At 75,500 hectares, Mounts Iglit-Baco National Park is the largest protected area of Mindoro, an island of the Philippines. The national park is one of the world’s biodiversity hotspots, providing refuge to numerous endemic and critically endangered species of fauna and flora that have become rare elsewhere on the island. This includes the Tamaraw, a dwarf buffalo that is endemic to Mindoro Island and the only wild cattle species living in the Philippine Archipelago, and the Endangered Oliver’s Warty Pig. The park also overlaps the territories of two indigenous tribes, the Buhid, Tau-buid, who are part of the eight etho-linguistic groups that make up the Mangyan indigenous people, the original inhabitant of Mindoro.
But the future could be uncertain for both Tamaraw and Mangyans alike. Once widespread across the island, the Tamaraw has suffered from heavy hunting and continuous habitat destruction over the last century, leaving the population today at about 400, down from 10,000 living on the island in 1900. The IUCN Red List of Threatened Species classifies the Tamaraw as Critically Endangered.
Today wildlife and lumber poachers are causing the death of an undetermined number of animals, most probably including Tamaraw, and causing fear within Mangyan territories. Mangyans are increasingly using non-selective hunting methods, such as snare traps and pitfall traps, inadvertently killing Tamaraw. Land-use pressure continues to increase as the result of a growing population and the increasing establishment of Filipino settlements.
Because Tamaraw and Mangyans share the same space and rely on management of the environment and the preservation of these mountains, the long-term survival of the Tamaraw is directly tied to the future of Mangyans. Helping one means helping the other. Global Wildlife Conservation is working with D’Aboville Foundation to implement consistent solutions to save the Tamaraw in the wild, and to address the non-sustainable use of the natural resources of the region.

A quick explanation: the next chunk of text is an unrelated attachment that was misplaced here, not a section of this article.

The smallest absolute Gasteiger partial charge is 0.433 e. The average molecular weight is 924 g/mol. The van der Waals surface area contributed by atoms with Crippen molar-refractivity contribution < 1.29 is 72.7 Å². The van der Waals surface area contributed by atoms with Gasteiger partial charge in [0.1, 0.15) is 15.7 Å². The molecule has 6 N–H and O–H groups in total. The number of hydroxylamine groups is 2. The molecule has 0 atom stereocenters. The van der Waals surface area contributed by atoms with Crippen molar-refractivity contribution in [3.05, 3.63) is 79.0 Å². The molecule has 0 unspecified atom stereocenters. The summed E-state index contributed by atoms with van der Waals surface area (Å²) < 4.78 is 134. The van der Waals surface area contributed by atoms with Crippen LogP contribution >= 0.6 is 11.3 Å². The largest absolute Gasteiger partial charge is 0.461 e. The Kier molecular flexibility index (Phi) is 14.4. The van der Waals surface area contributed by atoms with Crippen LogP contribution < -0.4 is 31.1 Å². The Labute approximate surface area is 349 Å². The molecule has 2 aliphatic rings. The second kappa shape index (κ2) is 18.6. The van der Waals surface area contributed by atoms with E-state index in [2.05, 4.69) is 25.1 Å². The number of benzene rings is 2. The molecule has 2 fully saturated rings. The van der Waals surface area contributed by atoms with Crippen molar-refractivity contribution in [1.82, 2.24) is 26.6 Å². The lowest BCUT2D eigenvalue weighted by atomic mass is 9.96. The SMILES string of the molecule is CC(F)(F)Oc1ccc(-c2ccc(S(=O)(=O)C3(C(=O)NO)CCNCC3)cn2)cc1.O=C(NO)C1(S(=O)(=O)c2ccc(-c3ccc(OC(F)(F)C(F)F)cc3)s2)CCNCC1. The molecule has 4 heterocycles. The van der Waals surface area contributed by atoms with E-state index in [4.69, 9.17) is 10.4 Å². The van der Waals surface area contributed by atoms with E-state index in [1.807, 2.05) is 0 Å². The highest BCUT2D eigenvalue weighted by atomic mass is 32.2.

The project’s overall aim is to ensure the recovery of the Tamaraw and Oliver’s Warty Pig through supporting the sustainable use of resources by resident Mangyan indigenous peoples, by:
Improving the governance and protection measures in Mounts Iglit-Baco National Park with a framework and set of tools that address biodiversity conservation and ensure better livelihood and benefits to the residing Mangyan indigenous communities.
Establishing a dedicated zoning system along with an integrative hunting management plan within the core zone of monitoring that ensure protection of the last-known viable Tamaraw population of Mindoro. This will help alleviate pressure from Mangyan traditional hunting activities on wildlife, potentially doubling the range of Tamaraw.
Implementing innovative land-use practices and planning, including agro-forestry systems. Doing so will bolster tree and plant species in the area that can provide a complementary source of food for Mangyans, while also providing more habitat for wildlife. It will also help maintain forest cover and decrease the risk of soil erosion.
(Tamaraw horns image by Gregg Yan, via Arkive)
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Tamaraw Fast Facts
Mindoro Dwarf Buffalo
Red List Status
Hunting, habitat conversion